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Re: Classical-Larsen 6...Bd7 seems in trouble
Reply #18 - 02/23/18 at 03:52:47
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@FreeRepublic - Try a less secure browser. Firefox gives me a blank box, Edge gives me "can't reach this page", but IE works. That's because modern browsers disable cross-domain scripting.

Or the hard way: in Firefox, right-click, inspect element, right-click, copy inner-html, paste into a text editor and unescape the ascii characters to get the PGN.
  
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Re: Classical-Larsen 6...Bd7 seems in trouble
Reply #17 - 02/23/18 at 03:27:23
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brabo wrote on 02/22/18 at 22:00:40:
FreeRepublic wrote on 02/22/18 at 19:43:40:
In the Rauzer, the Larsen variation is one way for black to continue the theme of queen side development: 1. e4 c5 2. Nf3 d6 3. d4 cxd4 4. Nxd4 Nf6 5. Nc3 Nc6 6. Bg5!? Bd7!? 7. Qd2
Rc8!?

80-0-0 is typical for the RR. The game may continue Nxd4 9. Qxd4 Qa5 10. f4! Rxc3! 11. bxc3 e5 12. Qb4! Qxb4 13.cxb4 Nxe4 14. Bh4 g5! 15. fxg5 Be7. I think this ChessPublishing comment has held up well: "which left Black with reasonable play for exchange."

I checked this line 1 year ago and considered black's compensation rather poor see http://chess-brabo.blogspot.com/2017/02/anonymous.html


Thanks for the comment and link. I followed the link and enjoyed the article. Unfortunately I can't see the embedded games.
  
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Re: Classical-Larsen 6...Bd7 seems in trouble
Reply #16 - 02/22/18 at 22:00:40
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FreeRepublic wrote on 02/22/18 at 19:43:40:
In the Rauzer, the Larsen variation is one way for black to continue the theme of queen side development: 1. e4 c5 2. Nf3 d6 3. d4 cxd4 4. Nxd4 Nf6 5. Nc3 Nc6 6. Bg5!? Bd7!? 7. Qd2
Rc8!?

80-0-0 is typical for the RR. The game may continue Nxd4 9. Qxd4 Qa5 10. f4! Rxc3! 11. bxc3 e5 12. Qb4! Qxb4 13.cxb4 Nxe4 14. Bh4 g5! 15. fxg5 Be7. I think this ChessPublishing comment has held up well: "which left Black with reasonable play for exchange."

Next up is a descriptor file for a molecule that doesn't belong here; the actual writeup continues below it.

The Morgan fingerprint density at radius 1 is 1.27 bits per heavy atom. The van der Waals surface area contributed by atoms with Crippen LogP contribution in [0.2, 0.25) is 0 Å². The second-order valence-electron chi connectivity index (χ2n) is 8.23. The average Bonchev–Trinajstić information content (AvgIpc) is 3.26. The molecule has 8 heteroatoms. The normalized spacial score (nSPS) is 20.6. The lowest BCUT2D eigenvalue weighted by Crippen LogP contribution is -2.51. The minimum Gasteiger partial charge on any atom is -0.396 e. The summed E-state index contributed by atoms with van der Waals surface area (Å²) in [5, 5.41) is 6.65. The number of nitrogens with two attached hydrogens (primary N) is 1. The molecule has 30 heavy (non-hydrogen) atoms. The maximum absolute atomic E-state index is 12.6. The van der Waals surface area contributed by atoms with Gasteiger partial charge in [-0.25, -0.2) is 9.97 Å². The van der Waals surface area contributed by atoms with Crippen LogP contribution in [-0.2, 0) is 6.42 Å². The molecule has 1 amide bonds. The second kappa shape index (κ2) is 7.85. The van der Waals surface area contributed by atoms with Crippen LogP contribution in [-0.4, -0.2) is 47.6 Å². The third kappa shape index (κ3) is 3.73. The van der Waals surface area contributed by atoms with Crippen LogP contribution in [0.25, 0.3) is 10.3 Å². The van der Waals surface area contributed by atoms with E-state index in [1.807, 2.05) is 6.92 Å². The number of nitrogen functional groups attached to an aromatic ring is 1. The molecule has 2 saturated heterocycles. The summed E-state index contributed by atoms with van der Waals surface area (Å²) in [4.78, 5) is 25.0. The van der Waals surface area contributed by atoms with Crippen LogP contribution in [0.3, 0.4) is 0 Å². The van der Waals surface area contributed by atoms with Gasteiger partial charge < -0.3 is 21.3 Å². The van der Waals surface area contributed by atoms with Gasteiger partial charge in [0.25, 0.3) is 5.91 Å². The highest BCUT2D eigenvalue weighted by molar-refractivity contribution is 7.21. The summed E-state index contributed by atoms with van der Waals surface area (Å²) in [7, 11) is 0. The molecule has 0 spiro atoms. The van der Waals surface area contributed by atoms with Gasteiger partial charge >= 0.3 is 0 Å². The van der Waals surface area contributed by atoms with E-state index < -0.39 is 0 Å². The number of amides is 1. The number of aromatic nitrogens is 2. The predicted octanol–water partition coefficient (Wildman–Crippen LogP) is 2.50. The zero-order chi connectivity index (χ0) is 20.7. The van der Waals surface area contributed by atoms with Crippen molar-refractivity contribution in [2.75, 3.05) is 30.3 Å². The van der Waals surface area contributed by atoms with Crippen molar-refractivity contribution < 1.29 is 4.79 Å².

I checked this line 1 year ago and considered black's compensation rather poor see http://chess-brabo.blogspot.com/2017/02/anonymous.html
  
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Re: Classical-Larsen 6...Bd7 seems in trouble
Reply #15 - 02/22/18 at 19:43:40
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After 1e4 c5 2Nf3 d6 3d4 cxd 4Nxd4 Nf6 5Nc3, black can enter the Classical Sicilian with Nc6. White's most aggressive and best moves are 6Bg5! and 6Bc4!? In both cases, black usually responds in Schevenigen style 6...e6. All perfectly natural and logical. However that is not the only way to proceed.

With 6...Nc6, black chose immediate queen-side development. This contrasts somewhat with the Najdorf 6...a6, or the Dragon 6...g6. In the Sozin, black has done very well in the Benko variation. After 1e4 c5 2Nf3 d6 3d4 cxd 4Nxd4 Nf6 5Nc3 Nc6 6Bc4 black plays Qb6!? it can be argued that black is playing thematically making maximum use of his c6 knight to force white's hand.

In the Rauzer, the Larsen variation is one way for black to continue the theme of queen side development: 1. e4 c5 2. Nf3 d6 3. d4 cxd4 4. Nxd4 Nf6 5. Nc3 Nc6 6. Bg5!? Bd7!? 7. Qd2
Rc8!?

80-0-0 is typical for the RR. The game may continue Nxd4 9. Qxd4 Qa5 10. f4! Rxc3! 11. bxc3 e5 12. Qb4! Qxb4 13.cxb4 Nxe4 14. Bh4 g5! 15. fxg5 Be7. I think this ChessPublishing comment has held up well: "which left Black with reasonable play for exchange."

I've answered the RR and the Sozin with 6...e6 for years. But perhaps black does best to continue on theme with queen side development as in the Larsen and Benko variations.
  
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Re: Classical-Larsen 6...Bd7 seems in trouble
Reply #14 - 02/22/18 at 18:50:22
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Tarzan wrote on 12/12/10 at 18:28:37:
Just a heads up, the articles that I have say Be2 is best after Bd7 according to theory.


Comments from ChessPublishing:
"According to theory this is best, but I'm not so sure."
...
"Absolutely recommended vs the so called modern Rauser."

White usually does not mind the loss of tempo that follows Qd2, ...Nxd4, Qxd4. However if he does object, he can play Be2 and 0-0. While castling kingside might give white a slight edge, I don't think it can be much.

Here is something from ChessPublishing:
1. e4 c5 2. Nf3 d6 3. d4 cxd4 4. Nxd4 Nf6 5. Nc3 Nc6 6. Bg5!? Bd7!? 7. Be2!? a6 8. O-O e6 9. Qd3 "White gets a Scheviningen type position but he doesn't have much." That game ended in a draw.
  
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Re: Classical-Larsen 6...Bd7 seems in trouble